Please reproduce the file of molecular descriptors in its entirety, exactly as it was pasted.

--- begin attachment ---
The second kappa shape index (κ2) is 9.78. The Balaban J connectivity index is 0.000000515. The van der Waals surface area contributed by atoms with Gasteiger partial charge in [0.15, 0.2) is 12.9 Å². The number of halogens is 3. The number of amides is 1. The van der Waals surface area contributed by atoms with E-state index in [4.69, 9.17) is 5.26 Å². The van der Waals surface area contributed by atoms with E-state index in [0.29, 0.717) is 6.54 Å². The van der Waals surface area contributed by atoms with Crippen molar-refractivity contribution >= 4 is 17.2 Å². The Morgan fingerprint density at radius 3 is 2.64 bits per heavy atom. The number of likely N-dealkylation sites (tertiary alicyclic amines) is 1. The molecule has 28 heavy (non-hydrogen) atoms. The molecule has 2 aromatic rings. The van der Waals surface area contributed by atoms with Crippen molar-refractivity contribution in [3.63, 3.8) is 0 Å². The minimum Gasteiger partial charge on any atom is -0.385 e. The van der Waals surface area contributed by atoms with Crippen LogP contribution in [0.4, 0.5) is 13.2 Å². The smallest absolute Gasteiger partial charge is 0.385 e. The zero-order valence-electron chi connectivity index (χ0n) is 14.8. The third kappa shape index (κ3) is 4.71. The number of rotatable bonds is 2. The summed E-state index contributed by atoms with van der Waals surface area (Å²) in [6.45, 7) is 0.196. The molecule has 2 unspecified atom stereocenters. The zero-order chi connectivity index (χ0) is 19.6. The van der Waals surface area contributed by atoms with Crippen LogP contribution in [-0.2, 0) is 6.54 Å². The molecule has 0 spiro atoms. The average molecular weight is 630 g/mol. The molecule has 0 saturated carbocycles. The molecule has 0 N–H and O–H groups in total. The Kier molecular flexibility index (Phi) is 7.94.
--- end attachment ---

The second kappa shape index (κ2) is 9.78. The Balaban J connectivity index is 0.000000515. The van der Waals surface area contributed by atoms with Gasteiger partial charge in [0.15, 0.2) is 12.9 Å². The number of halogens is 3. The number of amides is 1. The van der Waals surface area contributed by atoms with E-state index in [4.69, 9.17) is 5.26 Å². The van der Waals surface area contributed by atoms with E-state index in [0.29, 0.717) is 6.54 Å². The van der Waals surface area contributed by atoms with Crippen molar-refractivity contribution >= 4 is 17.2 Å². The Morgan fingerprint density at radius 3 is 2.64 bits per heavy atom. The number of likely N-dealkylation sites (tertiary alicyclic amines) is 1. The molecule has 28 heavy (non-hydrogen) atoms. The molecule has 2 aromatic rings. The van der Waals surface area contributed by atoms with Crippen molar-refractivity contribution in [3.63, 3.8) is 0 Å². The minimum Gasteiger partial charge on any atom is -0.385 e. The van der Waals surface area contributed by atoms with Crippen LogP contribution in [0.4, 0.5) is 13.2 Å². The smallest absolute Gasteiger partial charge is 0.385 e. The zero-order valence-electron chi connectivity index (χ0n) is 14.8. The third kappa shape index (κ3) is 4.71. The number of rotatable bonds is 2. The summed E-state index contributed by atoms with van der Waals surface area (Å²) in [6.45, 7) is 0.196. The molecule has 2 unspecified atom stereocenters. The zero-order chi connectivity index (χ0) is 19.6. The van der Waals surface area contributed by atoms with Crippen LogP contribution in [-0.2, 0) is 6.54 Å². The molecule has 0 spiro atoms. The average molecular weight is 630 g/mol. The molecule has 0 saturated carbocycles. The molecule has 0 N–H and O–H groups in total. The Kier molecular flexibility index (Phi) is 7.94.